Why skills are more important than passion in getting the work you will love

There is a long-held belief that “follow your passion” is good advice. But it actually might be just a flawed cliche. It can also be dangerous, leading to anxiety and chronic hopping from one job to another.

Background and problem

Preexisting career passions are rare. Most passions (like reading) cannot be translated into a career. They have little to do with how most people end up loving their work.

Steve Jobs who was well-known for “follow your passions”, didn’t start off loving computers, instead, he only saw it as an opportunity to earn quick cash. There was no doubt his love for Apple computers in the later stages of his life, but he surely didn’t start off because he had a passion for the computer.

But how do people end up loving what they do?


The passion mindset The craftsman mindset
Makes you hyper-aware of what you don’t like about your job, and creates confusion on constantly questioning whether this is the right job: “Is this who I really am?” or “Do I love this?”. And you might irrationally jump into a field where you don’t have any skills to leverage, but you think that you have passion in (e. g., yoga). Becoming better and improving the quality of what you produce. It focuses on becoming so good they can’t ignore you, regardless of what you do for a living. You approach your work as a true performer on a daily basis. You simply do whatever you are doing really well.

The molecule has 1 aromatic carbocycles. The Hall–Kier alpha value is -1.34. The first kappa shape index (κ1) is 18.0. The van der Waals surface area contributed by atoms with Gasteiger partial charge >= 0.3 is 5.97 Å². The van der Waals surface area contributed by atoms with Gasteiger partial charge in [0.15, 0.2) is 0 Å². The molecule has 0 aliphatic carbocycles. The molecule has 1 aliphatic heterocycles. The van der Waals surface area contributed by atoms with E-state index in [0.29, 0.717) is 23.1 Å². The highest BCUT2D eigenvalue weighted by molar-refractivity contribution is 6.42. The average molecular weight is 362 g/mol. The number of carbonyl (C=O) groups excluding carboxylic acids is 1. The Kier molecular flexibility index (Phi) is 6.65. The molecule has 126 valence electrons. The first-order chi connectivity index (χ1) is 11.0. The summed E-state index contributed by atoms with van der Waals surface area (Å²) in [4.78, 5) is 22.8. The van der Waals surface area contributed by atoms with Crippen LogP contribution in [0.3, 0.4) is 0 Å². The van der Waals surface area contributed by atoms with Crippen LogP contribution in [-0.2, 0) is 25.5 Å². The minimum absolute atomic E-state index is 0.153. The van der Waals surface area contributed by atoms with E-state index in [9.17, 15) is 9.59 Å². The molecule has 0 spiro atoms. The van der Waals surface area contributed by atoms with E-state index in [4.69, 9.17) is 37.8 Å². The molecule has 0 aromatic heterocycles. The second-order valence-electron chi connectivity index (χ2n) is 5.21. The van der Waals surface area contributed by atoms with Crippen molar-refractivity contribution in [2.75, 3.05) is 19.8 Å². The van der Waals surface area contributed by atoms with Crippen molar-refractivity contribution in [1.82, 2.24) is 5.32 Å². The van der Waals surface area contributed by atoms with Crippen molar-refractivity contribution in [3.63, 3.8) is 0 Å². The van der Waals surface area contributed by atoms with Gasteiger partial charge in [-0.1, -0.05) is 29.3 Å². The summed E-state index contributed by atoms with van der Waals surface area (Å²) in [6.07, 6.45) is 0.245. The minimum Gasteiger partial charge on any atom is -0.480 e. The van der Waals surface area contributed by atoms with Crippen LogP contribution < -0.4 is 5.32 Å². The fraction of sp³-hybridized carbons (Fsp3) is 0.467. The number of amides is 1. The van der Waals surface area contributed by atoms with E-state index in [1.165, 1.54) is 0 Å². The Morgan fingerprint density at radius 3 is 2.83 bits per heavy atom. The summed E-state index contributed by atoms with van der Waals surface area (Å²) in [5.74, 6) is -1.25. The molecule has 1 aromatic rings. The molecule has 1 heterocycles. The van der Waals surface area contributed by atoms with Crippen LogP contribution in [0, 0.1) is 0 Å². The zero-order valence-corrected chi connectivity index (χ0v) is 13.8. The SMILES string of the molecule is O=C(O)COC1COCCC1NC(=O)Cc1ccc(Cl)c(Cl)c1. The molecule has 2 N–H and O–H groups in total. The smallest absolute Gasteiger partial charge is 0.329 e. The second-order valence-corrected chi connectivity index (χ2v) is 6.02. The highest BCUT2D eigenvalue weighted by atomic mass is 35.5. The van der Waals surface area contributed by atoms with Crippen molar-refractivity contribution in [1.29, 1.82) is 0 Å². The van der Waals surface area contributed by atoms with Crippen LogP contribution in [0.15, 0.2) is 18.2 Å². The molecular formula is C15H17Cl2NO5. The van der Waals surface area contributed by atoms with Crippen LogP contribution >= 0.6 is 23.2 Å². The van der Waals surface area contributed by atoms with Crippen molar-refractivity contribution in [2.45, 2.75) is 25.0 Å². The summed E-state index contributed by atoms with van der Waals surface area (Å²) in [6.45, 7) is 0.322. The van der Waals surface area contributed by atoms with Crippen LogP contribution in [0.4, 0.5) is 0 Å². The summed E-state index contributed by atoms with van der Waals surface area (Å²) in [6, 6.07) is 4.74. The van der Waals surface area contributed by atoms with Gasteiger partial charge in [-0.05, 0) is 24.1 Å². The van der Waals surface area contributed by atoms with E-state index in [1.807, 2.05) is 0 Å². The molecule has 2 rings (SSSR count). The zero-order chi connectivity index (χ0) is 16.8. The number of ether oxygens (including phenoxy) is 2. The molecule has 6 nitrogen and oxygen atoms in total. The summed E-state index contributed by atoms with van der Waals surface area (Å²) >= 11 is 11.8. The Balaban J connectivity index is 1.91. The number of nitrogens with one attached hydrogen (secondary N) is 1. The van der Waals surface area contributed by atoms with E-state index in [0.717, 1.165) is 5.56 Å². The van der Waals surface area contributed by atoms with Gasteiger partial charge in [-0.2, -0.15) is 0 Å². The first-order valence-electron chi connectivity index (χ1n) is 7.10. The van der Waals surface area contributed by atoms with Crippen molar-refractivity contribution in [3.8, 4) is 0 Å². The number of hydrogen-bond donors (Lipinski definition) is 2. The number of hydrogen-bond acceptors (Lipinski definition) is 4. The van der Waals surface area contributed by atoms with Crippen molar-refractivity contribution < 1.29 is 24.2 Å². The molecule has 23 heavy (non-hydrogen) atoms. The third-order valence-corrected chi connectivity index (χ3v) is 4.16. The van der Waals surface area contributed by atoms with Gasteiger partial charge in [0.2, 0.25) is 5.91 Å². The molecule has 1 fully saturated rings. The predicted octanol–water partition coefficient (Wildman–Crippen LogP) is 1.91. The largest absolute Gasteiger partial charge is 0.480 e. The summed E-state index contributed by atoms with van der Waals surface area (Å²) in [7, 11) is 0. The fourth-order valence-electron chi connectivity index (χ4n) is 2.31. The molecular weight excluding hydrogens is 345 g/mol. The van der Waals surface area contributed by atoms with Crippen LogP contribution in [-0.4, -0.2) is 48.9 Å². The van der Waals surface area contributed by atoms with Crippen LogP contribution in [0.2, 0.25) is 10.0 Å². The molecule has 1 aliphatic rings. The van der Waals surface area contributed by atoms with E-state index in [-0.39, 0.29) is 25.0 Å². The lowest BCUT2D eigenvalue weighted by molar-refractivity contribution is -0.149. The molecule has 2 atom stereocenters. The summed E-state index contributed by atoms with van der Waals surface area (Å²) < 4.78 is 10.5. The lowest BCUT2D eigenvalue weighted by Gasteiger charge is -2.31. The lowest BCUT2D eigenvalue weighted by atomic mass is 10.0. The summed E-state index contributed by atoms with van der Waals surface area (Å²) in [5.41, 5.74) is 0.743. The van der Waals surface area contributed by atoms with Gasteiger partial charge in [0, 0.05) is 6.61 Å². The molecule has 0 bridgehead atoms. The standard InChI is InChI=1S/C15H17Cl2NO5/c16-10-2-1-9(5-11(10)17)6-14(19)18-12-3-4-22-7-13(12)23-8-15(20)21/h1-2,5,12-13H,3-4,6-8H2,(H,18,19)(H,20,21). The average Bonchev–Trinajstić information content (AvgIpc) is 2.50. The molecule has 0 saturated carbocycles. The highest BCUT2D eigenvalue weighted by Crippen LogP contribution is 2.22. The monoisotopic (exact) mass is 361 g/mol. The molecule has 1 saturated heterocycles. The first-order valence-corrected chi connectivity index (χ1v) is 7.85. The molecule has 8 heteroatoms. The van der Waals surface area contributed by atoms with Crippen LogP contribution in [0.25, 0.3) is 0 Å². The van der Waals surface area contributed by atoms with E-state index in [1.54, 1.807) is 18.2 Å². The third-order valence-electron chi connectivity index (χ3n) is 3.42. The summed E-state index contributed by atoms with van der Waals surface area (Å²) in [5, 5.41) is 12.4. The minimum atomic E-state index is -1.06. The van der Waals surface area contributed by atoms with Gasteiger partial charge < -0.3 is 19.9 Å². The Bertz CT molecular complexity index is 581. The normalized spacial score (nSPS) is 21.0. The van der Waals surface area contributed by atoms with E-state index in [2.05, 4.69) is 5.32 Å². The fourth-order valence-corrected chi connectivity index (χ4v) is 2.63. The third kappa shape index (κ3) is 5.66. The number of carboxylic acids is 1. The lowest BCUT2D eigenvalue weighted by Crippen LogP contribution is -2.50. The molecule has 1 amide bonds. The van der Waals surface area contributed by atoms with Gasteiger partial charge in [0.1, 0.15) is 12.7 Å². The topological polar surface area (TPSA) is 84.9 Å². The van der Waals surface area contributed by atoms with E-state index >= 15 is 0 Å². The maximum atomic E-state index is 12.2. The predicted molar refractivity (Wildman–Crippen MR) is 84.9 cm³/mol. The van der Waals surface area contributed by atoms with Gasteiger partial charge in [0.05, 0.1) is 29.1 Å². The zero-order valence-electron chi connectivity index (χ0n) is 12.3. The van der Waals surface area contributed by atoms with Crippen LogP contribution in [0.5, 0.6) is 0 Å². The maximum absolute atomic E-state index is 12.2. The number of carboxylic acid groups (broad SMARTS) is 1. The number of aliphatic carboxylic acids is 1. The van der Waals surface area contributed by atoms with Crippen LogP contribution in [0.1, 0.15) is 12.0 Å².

The solution

Adopt the craftsman mindset first, and then the passion follows. If you want a great job, you need to build up rare and valuation skills (aka career capital) to offer in return. When you have developed skills that are too valuable to be ignored, then you get to choose a great job, the one that is rich with creativity, impact, and control.

So, your goal is to acquire as much career capital as possible, then more opportunities would come.

This summary is inspired after reading and based on the book So Good They Can’t Ignore You.

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